This first shot is a very long take of 14 seconds of just a pure black screen. This does not fit the convention of any trailer, especially teasers, as they have a very limited amount of time engage the audience, so 14 seconds would be a lot of wasted time if it doesn’t keep the audiences interest. However, I believe in this trailer it is effective as the sound that accompanies it builds a tense atmosphere as all you can here is a banging noise which raises questions of what the film is about which is a convention of teaser trailers. The music also relates to the horror genre as it sounds mysterious. Also another way to build anxiety.<br />
As this film is a sequel, this shot is a reminder of what occurred in the first Paranormal Activity. This breaks the codes and conventions of a teaser trailer as well as theatrical trailers as the none of the trailers I have watched have used this technique. The shot full fills the location and low key lighting of a horror film as the majority of horror films are set at night as this is a more terrifying time of day. The camera is on a tilt which some horror films are often filmed with a hand held camera to create a sense of reality. This would encourage people to view this film if they believed that it is based on a true story then this would increase curiosity and makes the audience question their belief on whether the believe in the ‘paranormal’ world.<br />
The camera then stays on the same shot but begins to zoom in. The typography of ‘IN 2009, YOU DEMANDED IT’ then appears in the centre of the shot in white which is in the style of a type writer and stands out against the low key lit background. This scene lasts for a further 12 seconds, which again goes against the conventions of a trailer form being rapid cuts to long takes. The slow, intense music continues as it cuts to a shot showing the reactions of people seeing the film in the cinema. This is why the shot is in green as the camera is in night vision.<br />
From looking at the audiences reaction, it then cuts to what appears as if the tape has broken then back to a zoom in to the room that was shown before. The cuts begin to be more fast paced and rapid, which is a convention of teasers as it creates hype and excitement. This technique also means that the audience needs to stay more focused as they have a much shorter time of seeing the content of the shot. Making the audience more interested. Its then faded to black which makes the viewer unsure of what is going to happen next. The music then stops with the black shot to emphasis the next scene which is accompanied with a loud bang to help the audience to jump out of their seats. It then speedily cuts back to the room but this time with a woman who looks evil. Frightening the audience, which causes an increase in adrenaline which is the effect that people want out of a horror film.<br />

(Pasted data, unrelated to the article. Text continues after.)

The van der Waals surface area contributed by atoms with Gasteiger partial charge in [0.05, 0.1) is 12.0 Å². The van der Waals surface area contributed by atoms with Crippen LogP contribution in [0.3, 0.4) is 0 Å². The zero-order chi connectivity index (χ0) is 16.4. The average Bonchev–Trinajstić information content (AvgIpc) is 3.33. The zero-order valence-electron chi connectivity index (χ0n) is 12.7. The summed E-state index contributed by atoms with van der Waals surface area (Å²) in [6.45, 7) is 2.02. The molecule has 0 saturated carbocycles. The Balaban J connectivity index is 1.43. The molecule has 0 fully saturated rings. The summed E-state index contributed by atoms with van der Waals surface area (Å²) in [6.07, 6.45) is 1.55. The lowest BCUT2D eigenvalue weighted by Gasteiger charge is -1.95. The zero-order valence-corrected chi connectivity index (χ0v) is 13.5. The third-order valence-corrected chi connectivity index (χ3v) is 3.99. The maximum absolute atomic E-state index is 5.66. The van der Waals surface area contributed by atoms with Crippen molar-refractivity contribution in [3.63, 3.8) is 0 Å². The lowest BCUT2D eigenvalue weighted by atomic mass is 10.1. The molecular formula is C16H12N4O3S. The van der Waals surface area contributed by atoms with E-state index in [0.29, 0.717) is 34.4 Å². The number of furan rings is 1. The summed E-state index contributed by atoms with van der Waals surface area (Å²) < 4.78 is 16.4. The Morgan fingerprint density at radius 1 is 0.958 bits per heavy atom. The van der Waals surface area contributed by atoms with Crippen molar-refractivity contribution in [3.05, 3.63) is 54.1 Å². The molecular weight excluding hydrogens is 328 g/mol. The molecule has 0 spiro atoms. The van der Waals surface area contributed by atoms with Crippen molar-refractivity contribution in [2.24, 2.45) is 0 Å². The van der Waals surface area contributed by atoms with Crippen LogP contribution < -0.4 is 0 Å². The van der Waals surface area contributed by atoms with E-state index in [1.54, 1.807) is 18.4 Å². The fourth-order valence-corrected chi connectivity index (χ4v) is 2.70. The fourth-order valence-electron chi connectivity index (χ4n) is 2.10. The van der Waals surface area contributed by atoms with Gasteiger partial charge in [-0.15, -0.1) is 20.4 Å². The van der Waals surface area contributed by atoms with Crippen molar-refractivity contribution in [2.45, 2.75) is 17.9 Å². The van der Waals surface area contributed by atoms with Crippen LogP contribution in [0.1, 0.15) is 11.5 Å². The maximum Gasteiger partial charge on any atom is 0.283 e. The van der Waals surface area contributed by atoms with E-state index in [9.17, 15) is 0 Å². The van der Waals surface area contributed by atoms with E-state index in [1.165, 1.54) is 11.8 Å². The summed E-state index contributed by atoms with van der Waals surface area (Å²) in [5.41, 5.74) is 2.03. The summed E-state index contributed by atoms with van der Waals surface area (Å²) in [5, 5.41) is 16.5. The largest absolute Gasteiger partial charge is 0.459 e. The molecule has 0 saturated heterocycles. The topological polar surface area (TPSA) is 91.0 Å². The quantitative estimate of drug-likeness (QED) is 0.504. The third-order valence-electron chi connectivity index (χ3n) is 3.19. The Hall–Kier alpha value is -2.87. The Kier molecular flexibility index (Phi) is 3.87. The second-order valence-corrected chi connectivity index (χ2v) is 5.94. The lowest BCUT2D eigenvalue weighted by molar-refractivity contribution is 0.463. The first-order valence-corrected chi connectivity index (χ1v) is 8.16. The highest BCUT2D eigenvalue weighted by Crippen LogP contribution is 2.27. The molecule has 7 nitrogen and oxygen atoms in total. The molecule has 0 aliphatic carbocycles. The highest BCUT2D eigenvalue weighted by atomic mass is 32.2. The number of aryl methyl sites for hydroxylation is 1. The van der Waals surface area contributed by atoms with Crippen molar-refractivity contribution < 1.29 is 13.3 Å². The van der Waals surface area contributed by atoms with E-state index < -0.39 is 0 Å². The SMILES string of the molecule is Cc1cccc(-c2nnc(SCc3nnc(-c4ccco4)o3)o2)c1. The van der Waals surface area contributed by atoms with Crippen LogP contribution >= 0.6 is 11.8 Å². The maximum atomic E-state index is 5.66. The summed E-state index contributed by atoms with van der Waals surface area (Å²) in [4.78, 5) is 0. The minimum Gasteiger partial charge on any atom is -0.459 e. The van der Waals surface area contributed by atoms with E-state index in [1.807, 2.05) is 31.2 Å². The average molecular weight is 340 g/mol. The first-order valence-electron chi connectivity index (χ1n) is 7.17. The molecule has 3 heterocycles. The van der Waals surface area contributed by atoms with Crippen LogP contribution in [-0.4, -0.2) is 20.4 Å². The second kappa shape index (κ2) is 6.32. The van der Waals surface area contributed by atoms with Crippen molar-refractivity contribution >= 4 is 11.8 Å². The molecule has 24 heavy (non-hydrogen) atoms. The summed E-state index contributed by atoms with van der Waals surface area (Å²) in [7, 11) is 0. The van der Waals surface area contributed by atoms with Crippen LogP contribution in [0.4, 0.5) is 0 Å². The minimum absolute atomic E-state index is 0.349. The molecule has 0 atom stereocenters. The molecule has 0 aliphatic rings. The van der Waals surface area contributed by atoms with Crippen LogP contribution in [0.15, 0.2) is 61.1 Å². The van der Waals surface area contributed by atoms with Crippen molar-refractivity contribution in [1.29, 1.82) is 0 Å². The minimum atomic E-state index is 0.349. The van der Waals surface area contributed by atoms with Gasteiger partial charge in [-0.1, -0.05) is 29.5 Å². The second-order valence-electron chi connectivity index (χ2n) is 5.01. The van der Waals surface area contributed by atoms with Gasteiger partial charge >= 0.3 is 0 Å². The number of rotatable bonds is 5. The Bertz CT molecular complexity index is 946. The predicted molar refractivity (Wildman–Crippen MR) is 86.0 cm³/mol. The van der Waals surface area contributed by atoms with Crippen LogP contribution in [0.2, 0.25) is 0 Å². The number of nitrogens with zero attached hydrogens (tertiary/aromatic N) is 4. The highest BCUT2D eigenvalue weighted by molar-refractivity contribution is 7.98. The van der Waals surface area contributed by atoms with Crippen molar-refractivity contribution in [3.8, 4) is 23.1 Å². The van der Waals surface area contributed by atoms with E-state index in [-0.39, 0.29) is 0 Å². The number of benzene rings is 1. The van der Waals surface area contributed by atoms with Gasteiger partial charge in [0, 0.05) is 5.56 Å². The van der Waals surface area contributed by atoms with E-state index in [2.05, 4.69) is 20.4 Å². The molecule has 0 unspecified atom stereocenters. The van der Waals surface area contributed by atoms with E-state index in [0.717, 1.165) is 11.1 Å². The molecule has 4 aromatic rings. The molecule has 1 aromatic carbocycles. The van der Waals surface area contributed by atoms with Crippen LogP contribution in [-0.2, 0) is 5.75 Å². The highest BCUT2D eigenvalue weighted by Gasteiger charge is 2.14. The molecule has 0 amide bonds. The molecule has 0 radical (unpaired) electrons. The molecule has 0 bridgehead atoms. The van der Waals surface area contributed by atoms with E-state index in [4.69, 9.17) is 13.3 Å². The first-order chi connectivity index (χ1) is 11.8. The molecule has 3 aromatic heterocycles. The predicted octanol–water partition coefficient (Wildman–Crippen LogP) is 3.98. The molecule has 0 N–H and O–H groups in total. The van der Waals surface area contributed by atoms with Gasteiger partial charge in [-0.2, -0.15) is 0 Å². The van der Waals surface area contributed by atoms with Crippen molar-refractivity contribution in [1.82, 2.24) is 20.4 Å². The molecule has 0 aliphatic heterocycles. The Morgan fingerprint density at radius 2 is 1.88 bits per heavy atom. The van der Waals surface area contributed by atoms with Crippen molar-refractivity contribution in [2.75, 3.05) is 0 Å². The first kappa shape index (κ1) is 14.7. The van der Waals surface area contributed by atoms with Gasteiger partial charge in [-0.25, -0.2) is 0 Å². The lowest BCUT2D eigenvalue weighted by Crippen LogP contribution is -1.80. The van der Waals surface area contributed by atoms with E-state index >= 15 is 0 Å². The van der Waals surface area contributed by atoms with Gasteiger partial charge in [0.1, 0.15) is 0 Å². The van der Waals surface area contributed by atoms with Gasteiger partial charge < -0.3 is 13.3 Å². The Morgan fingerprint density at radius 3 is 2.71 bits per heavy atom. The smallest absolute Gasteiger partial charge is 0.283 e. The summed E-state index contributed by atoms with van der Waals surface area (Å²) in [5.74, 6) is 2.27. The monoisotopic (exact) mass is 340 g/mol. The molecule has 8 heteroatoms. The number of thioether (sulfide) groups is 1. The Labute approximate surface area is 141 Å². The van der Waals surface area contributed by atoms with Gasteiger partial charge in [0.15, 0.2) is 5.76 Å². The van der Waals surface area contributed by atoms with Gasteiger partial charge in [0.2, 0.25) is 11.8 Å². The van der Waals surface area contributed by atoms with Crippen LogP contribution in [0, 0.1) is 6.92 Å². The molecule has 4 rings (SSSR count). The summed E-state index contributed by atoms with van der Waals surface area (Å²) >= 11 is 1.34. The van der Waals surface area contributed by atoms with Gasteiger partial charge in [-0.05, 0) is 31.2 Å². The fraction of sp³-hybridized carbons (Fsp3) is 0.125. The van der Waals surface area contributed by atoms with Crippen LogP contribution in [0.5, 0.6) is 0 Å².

It then cuts back to a medium reaction shot of the audience screaming which advertises that this film is very terrifying, which again encourages the audience to watch this as people watch horror’s to receive a thrill from our worst fears. Showing the audiences reaction breaks the conventions as trailers do not usually have the audience shown in their trailers. It then repeats cutting to black and then changes to a different location. A child’s bedroom, with the child in the cot who is being guarded by a dog. It also shows the time in the right hand corner, which is in some film trailers. It shows that a lot of the incidents happen at night, which is a convention of horror films as it feels more bloodcurdling.<br />
It then cuts to different locations around the house, continuing with slow, dramatic music and back to longer shots. It again shows the time on each shot which shows just a second difference. All the shots still have the same low key lighting with a blue filter to create a dark mood<br />
The music then repeats the sound of walking, making the audience predict that something is going to happen. It then cuts to a black screen repeating the familiar typography of ‘NOTHING CAN PREPARE YOU’. I think it is a clever idea to have a dog in this scene as, as the viewer we cannot see any spirit. However, animals are known as having a sixth sense so the dog begins to bark. It suggests that the storyline is about ghosts, as we also get this information from the title. The child also stands from its cot suggesting that he/she can suggest something too. Then cuts back to the typography of ‘FOR WHAT’S NEXT’ to question the reader of what is going to happen.<br />
The audience would assume that the action would then continue in this room. However, it occurs in the next shot which rapidly cuts to show a person standing in the child’s bedroom. If you search around the room, you notice that the child is not seen in the cot and the dog has disappeared which raises questions to what’s happened. It makes viewers want to watch the film to discover what happens. There is also a loud noise over the top to emphasise that the mysterious woman has appeared. It then cuts to the last 2 shots stating the films title and the website where you can get more information about the film. It doesn’t follow the conventions in that the release date is not shown, so the audience is unaware of when they can see this film.<br />
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